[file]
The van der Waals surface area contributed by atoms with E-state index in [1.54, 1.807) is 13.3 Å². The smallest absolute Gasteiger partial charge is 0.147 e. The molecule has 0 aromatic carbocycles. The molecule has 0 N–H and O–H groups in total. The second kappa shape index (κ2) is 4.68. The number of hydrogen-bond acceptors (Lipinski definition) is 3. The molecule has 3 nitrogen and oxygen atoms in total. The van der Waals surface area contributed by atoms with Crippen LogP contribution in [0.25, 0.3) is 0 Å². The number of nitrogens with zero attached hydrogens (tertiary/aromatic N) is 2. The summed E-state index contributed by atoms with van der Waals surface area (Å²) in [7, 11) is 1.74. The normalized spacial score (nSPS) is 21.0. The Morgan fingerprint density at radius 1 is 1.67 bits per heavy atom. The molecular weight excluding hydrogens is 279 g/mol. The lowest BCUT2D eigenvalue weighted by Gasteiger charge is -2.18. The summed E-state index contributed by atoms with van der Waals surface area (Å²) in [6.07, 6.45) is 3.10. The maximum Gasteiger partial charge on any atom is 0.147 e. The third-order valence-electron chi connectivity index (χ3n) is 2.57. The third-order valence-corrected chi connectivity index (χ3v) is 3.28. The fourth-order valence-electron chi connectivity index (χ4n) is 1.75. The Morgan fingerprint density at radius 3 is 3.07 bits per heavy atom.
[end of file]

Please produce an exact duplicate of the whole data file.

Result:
The van der Waals surface area contributed by atoms with E-state index in [1.54, 1.807) is 13.3 Å². The smallest absolute Gasteiger partial charge is 0.147 e. The molecule has 0 aromatic carbocycles. The molecule has 0 N–H and O–H groups in total. The second kappa shape index (κ2) is 4.68. The number of hydrogen-bond acceptors (Lipinski definition) is 3. The molecule has 3 nitrogen and oxygen atoms in total. The van der Waals surface area contributed by atoms with Crippen LogP contribution in [0.25, 0.3) is 0 Å². The number of nitrogens with zero attached hydrogens (tertiary/aromatic N) is 2. The summed E-state index contributed by atoms with van der Waals surface area (Å²) in [7, 11) is 1.74. The normalized spacial score (nSPS) is 21.0. The Morgan fingerprint density at radius 1 is 1.67 bits per heavy atom. The molecular weight excluding hydrogens is 279 g/mol. The lowest BCUT2D eigenvalue weighted by Gasteiger charge is -2.18. The summed E-state index contributed by atoms with van der Waals surface area (Å²) in [6.07, 6.45) is 3.10. The maximum Gasteiger partial charge on any atom is 0.147 e. The third-order valence-electron chi connectivity index (χ3n) is 2.57. The third-order valence-corrected chi connectivity index (χ3v) is 3.28. The fourth-order valence-electron chi connectivity index (χ4n) is 1.75. The Morgan fingerprint density at radius 3 is 3.07 bits per heavy atom.